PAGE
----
Harvard T.H. Chan School of Public Health http://www.hsph.harvard.edu/nutritionsource/2013/11/20/physical-activity-guidelines-how-much-exercise-do-you-need/
Physical activity guidelines: How much exercise do you need?
For general good health, the 2008 Physical Activity Guidelines for Americans recommends that adults get a minimum of 2-1/2 hours per week of moderate-intensity aerobic activity. (37) Yet many people may need more than 2-1/2 hours of moderate intensity activity a week to stay at a stable weight. (37)
- The Women’s Health Study, for example, followed 34,000 middle-aged women for 13 years to see just how much physical activity they needed to stay within 5 pounds of their weight at the start of the study. Researchers found that women who were in the normal weight range at the start of the study needed the equivalent of an hour a day of physical activity to stay at a steady weight.(43)
- If you are exercising mainly to lose weight, 30 minutes or so a day may be effective in conjunction with a healthy diet. (44)
If you currently don’t exercise and aren’t very active during the day, any increase in exercise or physical activity is good for you.
- Aerobic physical activity—any activity that causes a noticeable increase in your heart rate—is especially beneficial for disease prevention.
- Some studies show that walking briskly for even one to two hours a week (15 to 20 minutes a day) starts to decrease the chances of having a heart attack or stroke, developing diabetes, or dying prematurely.
- You can combine moderate and vigorous exercise over the course of the week, and it’s fine to break up your activity into smaller bursts as long as you sustain the activity for at least 10 minutes.
- Moderate-intensity aerobic activity is any activity that causes a slight but noticeable increase in breathing and heart rate. One way to gauge moderate activity is with the “talk test”—exercising hard enough to break a sweat but not so hard you can’t comfortably carry on a conversation.
- Vigorous-intensity aerobic activity causes more rapid breathing and a greater increase in heart rate, but you should still be able to carry on a conversation—with shorter sentences.
Here is a summary of the 2008 Physical Activity Guidelines for Americans. More information is available on the Physical Activity Guidelines for Americans website.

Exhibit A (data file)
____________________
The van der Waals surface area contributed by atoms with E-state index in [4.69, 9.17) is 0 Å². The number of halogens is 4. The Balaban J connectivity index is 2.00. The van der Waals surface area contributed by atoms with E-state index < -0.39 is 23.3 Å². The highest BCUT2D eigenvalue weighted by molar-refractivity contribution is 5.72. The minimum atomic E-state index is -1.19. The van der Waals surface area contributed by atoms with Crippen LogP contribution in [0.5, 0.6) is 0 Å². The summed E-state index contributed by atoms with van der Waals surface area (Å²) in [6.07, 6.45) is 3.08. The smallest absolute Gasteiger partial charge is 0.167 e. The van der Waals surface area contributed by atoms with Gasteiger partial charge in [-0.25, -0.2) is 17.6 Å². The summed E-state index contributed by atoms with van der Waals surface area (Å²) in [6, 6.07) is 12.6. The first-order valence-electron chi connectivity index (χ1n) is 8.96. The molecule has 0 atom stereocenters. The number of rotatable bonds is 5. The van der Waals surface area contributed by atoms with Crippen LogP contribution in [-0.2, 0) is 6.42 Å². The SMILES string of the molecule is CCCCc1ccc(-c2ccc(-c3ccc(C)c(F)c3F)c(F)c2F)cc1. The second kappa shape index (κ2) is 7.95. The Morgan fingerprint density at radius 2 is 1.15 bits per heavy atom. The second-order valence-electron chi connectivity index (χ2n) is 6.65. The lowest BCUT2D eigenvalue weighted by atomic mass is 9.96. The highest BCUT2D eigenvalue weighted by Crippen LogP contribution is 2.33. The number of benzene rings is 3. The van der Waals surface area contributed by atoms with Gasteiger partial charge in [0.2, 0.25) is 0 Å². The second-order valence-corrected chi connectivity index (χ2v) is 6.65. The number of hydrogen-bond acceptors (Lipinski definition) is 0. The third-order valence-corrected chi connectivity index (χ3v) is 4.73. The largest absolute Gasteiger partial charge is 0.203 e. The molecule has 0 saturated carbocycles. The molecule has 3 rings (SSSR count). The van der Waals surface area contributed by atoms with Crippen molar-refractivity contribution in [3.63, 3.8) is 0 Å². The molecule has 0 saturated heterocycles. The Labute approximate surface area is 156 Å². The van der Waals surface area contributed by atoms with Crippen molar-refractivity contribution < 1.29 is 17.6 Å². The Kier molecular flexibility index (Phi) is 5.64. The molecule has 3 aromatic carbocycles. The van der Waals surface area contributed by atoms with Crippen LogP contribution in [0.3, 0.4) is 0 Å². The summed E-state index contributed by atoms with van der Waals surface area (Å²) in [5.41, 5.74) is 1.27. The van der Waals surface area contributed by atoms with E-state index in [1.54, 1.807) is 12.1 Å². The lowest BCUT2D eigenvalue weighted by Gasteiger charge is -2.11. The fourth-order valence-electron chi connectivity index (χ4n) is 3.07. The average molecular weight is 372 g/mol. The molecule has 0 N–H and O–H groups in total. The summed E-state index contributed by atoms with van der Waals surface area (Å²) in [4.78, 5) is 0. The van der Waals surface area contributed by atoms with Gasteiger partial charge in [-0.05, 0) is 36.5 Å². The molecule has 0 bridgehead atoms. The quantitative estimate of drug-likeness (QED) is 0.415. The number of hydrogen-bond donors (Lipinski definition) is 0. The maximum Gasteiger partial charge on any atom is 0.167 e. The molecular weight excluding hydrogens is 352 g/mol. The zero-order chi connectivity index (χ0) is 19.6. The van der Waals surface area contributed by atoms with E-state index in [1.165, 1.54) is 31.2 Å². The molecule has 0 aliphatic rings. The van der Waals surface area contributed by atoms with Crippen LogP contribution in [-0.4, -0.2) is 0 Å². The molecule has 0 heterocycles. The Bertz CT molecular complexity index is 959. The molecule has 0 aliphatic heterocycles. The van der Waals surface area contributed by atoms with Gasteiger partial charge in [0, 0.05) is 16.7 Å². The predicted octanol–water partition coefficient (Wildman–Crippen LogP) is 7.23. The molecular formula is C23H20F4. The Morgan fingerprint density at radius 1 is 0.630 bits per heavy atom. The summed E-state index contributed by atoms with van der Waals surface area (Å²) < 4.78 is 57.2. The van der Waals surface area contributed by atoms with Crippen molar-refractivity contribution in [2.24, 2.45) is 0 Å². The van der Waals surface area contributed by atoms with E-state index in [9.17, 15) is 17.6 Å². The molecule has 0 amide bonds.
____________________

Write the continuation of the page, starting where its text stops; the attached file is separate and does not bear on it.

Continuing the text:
Children and adolescents should get at least 1 hour or more a day of physical activity in age-appropriate activities, spending most of that engaged in moderate- or vigorous–intensity aerobic activities. They should partake in vigorous-intensity aerobic activity on at least three days of the week, and include muscle-strengthening and bone strengthening activities on at least three days of the week.
Healthy adults should get a minimum of 2-1/2 hours per week of moderate-intensity aerobic activity, or a minimum of 1-1/4 hours per week of vigorous-intensity aerobic activity, or a combination of the two. That could mean a brisk walk for 30 minutes a day, five days a week; a high-intensity spinning class one day for 45 minutes, plus a half hour jog another day; or some other combination of moderate and vigorous activity. Doubling the amount of activity (5 hours moderate- or 2-1/2 hours vigorous-intensity aerobic activity) provides even more health benefits. Adults should also aim to do muscle-strengthening activities at least two days a week.
Healthy older Adults should follow the guidelines for healthy adults. Older adults who cannot meet the guidelines for healthy adults because of chronic conditions should be as physically active as their abilities and conditions allow. People who have chronic conditions such as arthritis and type 2 diabetes should talk to a healthcare provider about the amount and type of activity that is best. Physical activity can help people manage chronic conditions, as long as the activities that individuals choose match their fitness level and abilities. Even just an hour a week of activity has health benefits. Older adults who are at risk of falling should include activities that promote balance. (37)
Strength training for all ages
Studies have shown strength training to increase lean body mass, decrease fat mass, and increase resting metabolic rate (a measurement of the amount of calories burned per day) in adults. (59, 60) While strength training on its own typically does not lead to weight loss, (61) its beneficial effects on body composition may make it easier to manage one’s weight and ultimately reduce the risk of disease, by slowing the gain of fat—especially abdominal fat. (62)
- Muscle is metabolically active tissue; it utilizes calories to work, repair, and refuel itself. Fat, on the other hand, doesn’t use as much energy. We slowly lose muscle as part of the natural aging process, which means that the amount of calories we need each day starts to decrease, and it becomes easier to gain weight.
- Strength training regularly helps preserve lean muscle tissue and can even rebuild some that has been lost already.